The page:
AT THE ADA ANNUAL SCIENTIFIC SESSIONS
BOSTON – The glucose-lowering drug sitagliptin, part of a class of drugs whose cardiovascular safety has been cast into doubt based on findings in trials of similar agents, was shown not to increase the risk of heart failure or other adverse cardiovascular outcomes in a large randomized trial.
Results presented June 8 at the annual scientific sessions of the American Diabetes Association and published simultaneously in the New England Journal of Medicine (doi:10.1056/NEJMoa1501352) revealed “no evidence of harm one way or another” for cardiovascular events or heart failure, Dr. Rury F. Holman, professor of diabetic medicine and diabetes trials unit director at the Oxford (England) Centre for Diabetes, Endocrinology & Metabolism, the study’s corresponding author, said at a press conference.
Though the manufacturer announced the main cardiovascular findings on sitagliptin(Januvia), earlier this year, the details of this trial – driven by concerns about a signal for increased risk of heart failure in two earlier trials of dipeptidyl peptidase 4 (DPP-4) inhibitors – were presented for the first time. TECOS (Trial Evaluating Cardiovascular Outcomes With Sitagliptin) enrolled 14,671 patients with type 2 diabetes in combination with cardiovascular disease who were age 50 years or older. Patients were recruited in 38 countries and randomized to add-on therapy with sitagliptin or placebo in addition to other antihyperglycemic therapies used openly at physician discretion. At mean 3 years’ follow-up, sitagliptin was noninferior to placebo for a combined cardiovascular endpoint comprising first time to CV death, nonfatal myocardial infarction, nonfatal stroke, and hospitalization for unstable angina (hazard ratio, 0.98; 95% confidence interval, 0.88-1.09, P < .001). Hospitalizations for heart failure did not differ between the placebo and sitagliptin arms (HR, 1.0; 95% CI, 0.83-1.20; P = .98), and no significant differences were seen in rates of pancreatitis or pancreatic cancer. All patients in both the control and intervention arms were treated to similar glucose targets by their physicians. Levels of glycated hemoglobin between the groups were close throughout the study period, with a difference of –0.29 for the sitagliptin arm (95% CI, –0.32 to –0.27). “That’s important because we didn’t want a glucose difference that might have influenced the cardiovascular outcomes one way or another,” Dr. Holman commented.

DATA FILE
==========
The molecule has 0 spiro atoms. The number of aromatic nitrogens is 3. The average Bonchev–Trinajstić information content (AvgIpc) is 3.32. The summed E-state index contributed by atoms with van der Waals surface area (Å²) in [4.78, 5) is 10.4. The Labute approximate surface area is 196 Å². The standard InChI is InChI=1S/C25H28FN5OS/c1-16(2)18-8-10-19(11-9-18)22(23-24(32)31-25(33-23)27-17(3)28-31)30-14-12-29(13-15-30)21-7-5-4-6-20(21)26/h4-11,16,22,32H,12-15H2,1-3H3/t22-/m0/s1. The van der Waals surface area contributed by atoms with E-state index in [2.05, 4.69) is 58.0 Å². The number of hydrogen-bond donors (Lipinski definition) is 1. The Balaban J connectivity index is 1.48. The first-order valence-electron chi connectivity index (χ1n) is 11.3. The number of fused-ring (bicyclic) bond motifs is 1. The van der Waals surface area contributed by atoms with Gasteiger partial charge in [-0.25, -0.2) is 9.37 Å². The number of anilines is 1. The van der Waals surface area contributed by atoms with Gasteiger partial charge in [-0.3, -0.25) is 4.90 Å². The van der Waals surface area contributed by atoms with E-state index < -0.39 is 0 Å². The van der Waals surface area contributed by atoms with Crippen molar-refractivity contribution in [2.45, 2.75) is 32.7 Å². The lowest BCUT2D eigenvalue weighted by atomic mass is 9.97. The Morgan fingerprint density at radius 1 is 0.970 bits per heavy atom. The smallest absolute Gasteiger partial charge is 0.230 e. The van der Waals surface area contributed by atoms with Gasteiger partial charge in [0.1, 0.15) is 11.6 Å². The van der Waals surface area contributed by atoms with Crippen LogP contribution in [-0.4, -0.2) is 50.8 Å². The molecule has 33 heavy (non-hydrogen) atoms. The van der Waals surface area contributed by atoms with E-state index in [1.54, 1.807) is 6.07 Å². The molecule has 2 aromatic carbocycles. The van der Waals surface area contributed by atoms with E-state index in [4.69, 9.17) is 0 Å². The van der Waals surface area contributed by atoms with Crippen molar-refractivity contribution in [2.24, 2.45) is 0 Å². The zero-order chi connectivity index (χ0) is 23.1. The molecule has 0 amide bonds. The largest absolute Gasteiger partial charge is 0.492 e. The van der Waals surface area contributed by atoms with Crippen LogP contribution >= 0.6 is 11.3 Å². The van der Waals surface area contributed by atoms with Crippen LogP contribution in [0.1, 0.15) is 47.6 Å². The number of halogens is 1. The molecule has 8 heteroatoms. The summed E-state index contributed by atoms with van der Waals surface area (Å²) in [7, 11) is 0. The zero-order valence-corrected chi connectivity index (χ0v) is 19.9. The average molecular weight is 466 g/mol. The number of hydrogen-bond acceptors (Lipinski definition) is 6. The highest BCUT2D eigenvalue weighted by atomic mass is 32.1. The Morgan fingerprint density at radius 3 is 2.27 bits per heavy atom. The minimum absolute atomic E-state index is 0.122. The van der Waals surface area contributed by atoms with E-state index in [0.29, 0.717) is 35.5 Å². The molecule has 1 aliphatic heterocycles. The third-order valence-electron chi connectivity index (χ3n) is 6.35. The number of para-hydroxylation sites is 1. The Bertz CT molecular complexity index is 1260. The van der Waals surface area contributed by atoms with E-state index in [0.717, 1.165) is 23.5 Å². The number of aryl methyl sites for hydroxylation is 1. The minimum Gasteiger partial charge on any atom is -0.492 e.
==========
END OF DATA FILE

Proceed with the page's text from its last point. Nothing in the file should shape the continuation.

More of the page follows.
Dr. Eric D. Peterson, executive director of the Duke Clinical Research Institute as well as professor in the departments of medicine and cardiology and the Fred Cobb, MD, Distinguished Professor of Medicine of Duke University, Durham, N.C., who was a coauthor on the study, commented on its heart failure finding. TECOS had been prompted by unexpected heart-failure signals seen in two earlier trials of DPP-4 inhibitors, saxagliptin and alogliptin.
“Given the size of our study, and the longer duration of follow-up, as well as the higher risk of our population, we feel that this puts to bed the question – at least with sitagliptin – that there’s any risk for heart failure increases,” Dr. Peterson said.
The investigators were careful to assert that few conclusions could be drawn for the class of drugs as a whole based on the TECOS findings but suggested chance could have played a role in the earlier studies.The study was funded by sitagliptin’s manufacturer, Merck Sharp & Dohme. Dr. Holman disclosed a financial relationship with the study sponsor. Dr. Peterson disclosed financial relationships with other manufacturers.